California Wage and Hour Rules: Unpaid Wages, Bonuses, and Other Compensation
Under California Wage and Hour Laws, the basic Wage and Hour rule is your employer must pay you for the work you do. Simple, but oftentimes not followed.
If your employer thinks you have done a bad job or haven't completed your work assignments, your employer's remedy is to fire you or discipline you - - not withhold your wages for doing your job poorly. There are a few narrow exceptions, where your employer can withhold your wages for specific reasons.
This general rule applies across the range of compensation which you may receive. Thus, your employer can not withhold or "cancel" vested vacation pay, bonuses, and pension or retirement benefits. Your employer can not charge you for losses which may occur in the business. Your employer can't charge you for uniforms.
A California employer that does not comply with these California Wage and Hour Laws is subject to repayment of the back wages or benefits. You can recover back wages for a period of up to four (4) years. You are also entitled to interest and penalties and your attorney fees.
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One of our bedrock principals is the making you, the client, our number one priority. We know that when the client comes first, we will continue to be a successful law firm. Bill Turley was elected President of Consumer Attorneys of San Diego.
The Voice of Experience
Because our practice has been focused on protecting workers' rights for more than two decades, we are able to offer workers unique insights into the Califormia wage and hour system and the requirements that it imposes on them. We have the experience to make sure you receive every dime that you deserve for your wages.
Types and Forms of Wage Theft:
2. Not paying overtime
3. Not paying double time
4. Not providing meal breaks
5. Not allowing rest periods
6. Not paying vacation time
7. Not reimbursing expenses
8. Making employees pay for uniforms
9. Making employees pay for shortages/ missing product
Labor Laws and Their Misinterpretations - Knowledge is Power
The labor laws and regulations that cover drivers in California are such that there is a lot of room for companies to misunderstand, misinterpret, or simply disregard the law. Some California transportation companies do everything they can to negotiate their way out of paying legal wages to their drivers and repair employees, including:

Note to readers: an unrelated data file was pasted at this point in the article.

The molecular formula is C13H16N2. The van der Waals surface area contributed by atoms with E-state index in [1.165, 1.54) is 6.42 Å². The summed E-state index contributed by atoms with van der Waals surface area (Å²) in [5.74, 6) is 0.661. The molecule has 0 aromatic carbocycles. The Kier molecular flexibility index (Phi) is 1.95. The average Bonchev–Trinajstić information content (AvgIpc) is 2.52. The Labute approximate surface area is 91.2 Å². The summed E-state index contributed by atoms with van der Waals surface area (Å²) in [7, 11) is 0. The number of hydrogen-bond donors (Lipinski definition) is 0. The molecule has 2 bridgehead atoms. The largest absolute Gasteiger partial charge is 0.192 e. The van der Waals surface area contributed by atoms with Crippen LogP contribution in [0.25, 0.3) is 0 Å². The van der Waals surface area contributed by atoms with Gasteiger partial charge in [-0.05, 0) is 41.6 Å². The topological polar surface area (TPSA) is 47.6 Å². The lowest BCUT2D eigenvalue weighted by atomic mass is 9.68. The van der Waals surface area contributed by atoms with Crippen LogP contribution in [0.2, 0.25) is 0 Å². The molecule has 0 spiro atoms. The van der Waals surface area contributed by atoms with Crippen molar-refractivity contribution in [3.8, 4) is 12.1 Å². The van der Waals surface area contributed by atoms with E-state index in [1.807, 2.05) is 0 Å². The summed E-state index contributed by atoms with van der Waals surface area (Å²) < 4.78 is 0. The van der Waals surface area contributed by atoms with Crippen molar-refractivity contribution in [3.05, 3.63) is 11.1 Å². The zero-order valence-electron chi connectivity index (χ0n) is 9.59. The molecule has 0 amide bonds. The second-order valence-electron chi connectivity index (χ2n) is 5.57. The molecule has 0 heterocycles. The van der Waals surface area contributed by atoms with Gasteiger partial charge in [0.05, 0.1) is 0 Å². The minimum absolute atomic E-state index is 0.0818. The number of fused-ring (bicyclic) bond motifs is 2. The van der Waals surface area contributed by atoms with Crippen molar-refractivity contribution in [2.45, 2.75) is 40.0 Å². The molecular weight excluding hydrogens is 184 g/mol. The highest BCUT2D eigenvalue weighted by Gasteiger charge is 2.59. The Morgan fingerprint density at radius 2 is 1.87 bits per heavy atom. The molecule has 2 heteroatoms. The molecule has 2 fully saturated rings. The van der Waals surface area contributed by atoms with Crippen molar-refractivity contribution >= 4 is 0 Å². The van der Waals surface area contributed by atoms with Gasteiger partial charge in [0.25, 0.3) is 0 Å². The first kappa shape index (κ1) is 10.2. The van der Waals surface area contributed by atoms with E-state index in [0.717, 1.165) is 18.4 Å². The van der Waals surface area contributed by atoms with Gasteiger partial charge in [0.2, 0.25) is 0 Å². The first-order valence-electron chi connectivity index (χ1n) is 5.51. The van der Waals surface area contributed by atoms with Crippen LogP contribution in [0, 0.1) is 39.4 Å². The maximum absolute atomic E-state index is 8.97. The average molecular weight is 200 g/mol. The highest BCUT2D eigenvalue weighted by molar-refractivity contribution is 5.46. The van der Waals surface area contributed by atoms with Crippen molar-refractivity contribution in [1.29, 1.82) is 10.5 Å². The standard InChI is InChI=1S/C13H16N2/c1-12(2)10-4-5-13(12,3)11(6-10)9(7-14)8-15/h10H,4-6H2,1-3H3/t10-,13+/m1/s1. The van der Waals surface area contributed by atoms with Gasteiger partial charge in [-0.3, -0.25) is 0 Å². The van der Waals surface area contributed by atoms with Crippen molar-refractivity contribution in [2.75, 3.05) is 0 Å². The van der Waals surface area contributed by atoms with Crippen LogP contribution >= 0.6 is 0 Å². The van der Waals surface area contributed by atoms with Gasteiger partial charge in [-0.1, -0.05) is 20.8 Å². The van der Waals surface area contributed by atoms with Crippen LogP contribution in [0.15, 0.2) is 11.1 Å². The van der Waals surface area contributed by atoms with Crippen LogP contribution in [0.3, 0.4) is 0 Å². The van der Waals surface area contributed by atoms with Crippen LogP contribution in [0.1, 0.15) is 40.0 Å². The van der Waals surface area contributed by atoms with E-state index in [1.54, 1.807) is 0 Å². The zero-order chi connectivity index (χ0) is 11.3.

- Negotiating "comp time." Have you been asked to trade a few hours of unpaid work for “comp time” next week? In most circumstances, this is not a legal practice, and you should be paid accurately for all of the actual time you spend performing work duties.
- Negotiating "off the clock” time. Have you been "asked" to stay a little late without pay or finish up your paperwork in the truck? If you are working “off the clock” for any reason, it should be a red flag that you may not be getting the overtime pay you truly deserve.
- Asking workers to sign off on meal periods and rest breaks. Some companies "ask" their drivers to sign-off each day or week that that they received their meal periods and/or rest breaks. Don't let this fool you. We win cases all the time when companies do this.
- Asking drivers to sign contracts or waivers that break the law. You can’t give up your legal wage protections, even if you want to. This even applies when have signed a contract that agrees to terms that are in violation of federal and state labor laws.
What Kind of Money Wages Are We Talking About?
When the company is ripping off your wages on a daily basis, it really adds up fast. For example, let’s say the company is not complying with meal and rest period laws and you earn $19 an hour and you work 11 hours a day. For each missed meal period you are owed $19 , each missed rest period $19 and each ½ hours pay illegally auto-deducted is at time and one half - $14.25.
Most drivers work 260 days a year.
$19 x 2 meal periods (since you work over 10 hours) = $38
$19 x 2 rest periods = $38
Illegal auto deduct = $14.25
This comes out to $90.25 per day.
$90.25 x 260 = $23,465
Plus 30 days waiting time penalties if you no longer work at the company.
$251.75 X 30 days pay = $7,552
We are talking $31,017 if you only count one year. Under California law you get 4 years of back wages.
Vacation Pay and Use It or Don't Use It but you Don't Lose It
Under California Wage and Hour Laws, wages include accrued vacation pay. Under California vacation pay is not a gratuity or a gift. Vacation pay is additional compensation for work performed for the employer.
Whenever a contract of employment or employer policy provides for paid vacations, and an employee is terminated without having taken his vested vacation time, all vested vacation shall be paid to him or her as wages at this final rate in accordance with such contract of employment or employer policy respecting eligibility or time served. Further, you employment contract and/or your employer's policy can not require you to forfiet your vacation time when you are terminated.
Wage and Hour Attorney Bill Turley
Plaintiff Counsel largest Wage & Hour Case before California Supreme Court
Awarded Super Lawyer 2011-2017
Highest Rated Avvo.com Rating
Invited to Speak at the ACI 2011 Wage and Hour Claims & Class Actions Seminar
New York Times Top Attorney
Elected President of the Consumer Attorneys
Disclaimer: Please understand these discussions and/or examples are not legal advice. All legal situations are different. This testimonial, endorsement and/or discussion does not constitute a guarantee, warranty, or prediction regarding the outcome of your legal matter, your particular case/ situation and/or this particular case/ situation. Thanks, Bill Turley